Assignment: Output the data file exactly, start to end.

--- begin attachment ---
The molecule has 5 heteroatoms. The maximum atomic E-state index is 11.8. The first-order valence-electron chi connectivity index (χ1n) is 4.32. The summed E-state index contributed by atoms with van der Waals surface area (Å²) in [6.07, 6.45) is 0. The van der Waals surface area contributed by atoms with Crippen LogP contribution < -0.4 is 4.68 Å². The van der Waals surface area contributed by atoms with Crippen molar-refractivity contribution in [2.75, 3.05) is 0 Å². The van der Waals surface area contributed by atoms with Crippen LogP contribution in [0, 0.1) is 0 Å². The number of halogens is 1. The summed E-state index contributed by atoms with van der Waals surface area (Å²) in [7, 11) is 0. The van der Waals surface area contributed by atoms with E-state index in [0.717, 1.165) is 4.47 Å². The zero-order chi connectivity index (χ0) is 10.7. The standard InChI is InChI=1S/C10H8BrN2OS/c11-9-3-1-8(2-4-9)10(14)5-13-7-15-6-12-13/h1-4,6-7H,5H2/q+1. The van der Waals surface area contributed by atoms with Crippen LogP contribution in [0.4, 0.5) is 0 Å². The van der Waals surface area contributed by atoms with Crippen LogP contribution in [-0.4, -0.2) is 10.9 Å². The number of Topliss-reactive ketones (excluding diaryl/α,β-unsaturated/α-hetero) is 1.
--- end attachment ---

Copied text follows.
The molecule has 5 heteroatoms. The maximum atomic E-state index is 11.8. The first-order valence-electron chi connectivity index (χ1n) is 4.32. The summed E-state index contributed by atoms with van der Waals surface area (Å²) in [6.07, 6.45) is 0. The van der Waals surface area contributed by atoms with Crippen LogP contribution < -0.4 is 4.68 Å². The van der Waals surface area contributed by atoms with Crippen molar-refractivity contribution in [2.75, 3.05) is 0 Å². The van der Waals surface area contributed by atoms with Crippen LogP contribution in [0, 0.1) is 0 Å². The number of halogens is 1. The summed E-state index contributed by atoms with van der Waals surface area (Å²) in [7, 11) is 0. The van der Waals surface area contributed by atoms with E-state index in [0.717, 1.165) is 4.47 Å². The zero-order chi connectivity index (χ0) is 10.7. The standard InChI is InChI=1S/C10H8BrN2OS/c11-9-3-1-8(2-4-9)10(14)5-13-7-15-6-12-13/h1-4,6-7H,5H2/q+1. The van der Waals surface area contributed by atoms with Crippen LogP contribution in [0.4, 0.5) is 0 Å². The van der Waals surface area contributed by atoms with Crippen LogP contribution in [-0.4, -0.2) is 10.9 Å². The number of Topliss-reactive ketones (excluding diaryl/α,β-unsaturated/α-hetero) is 1.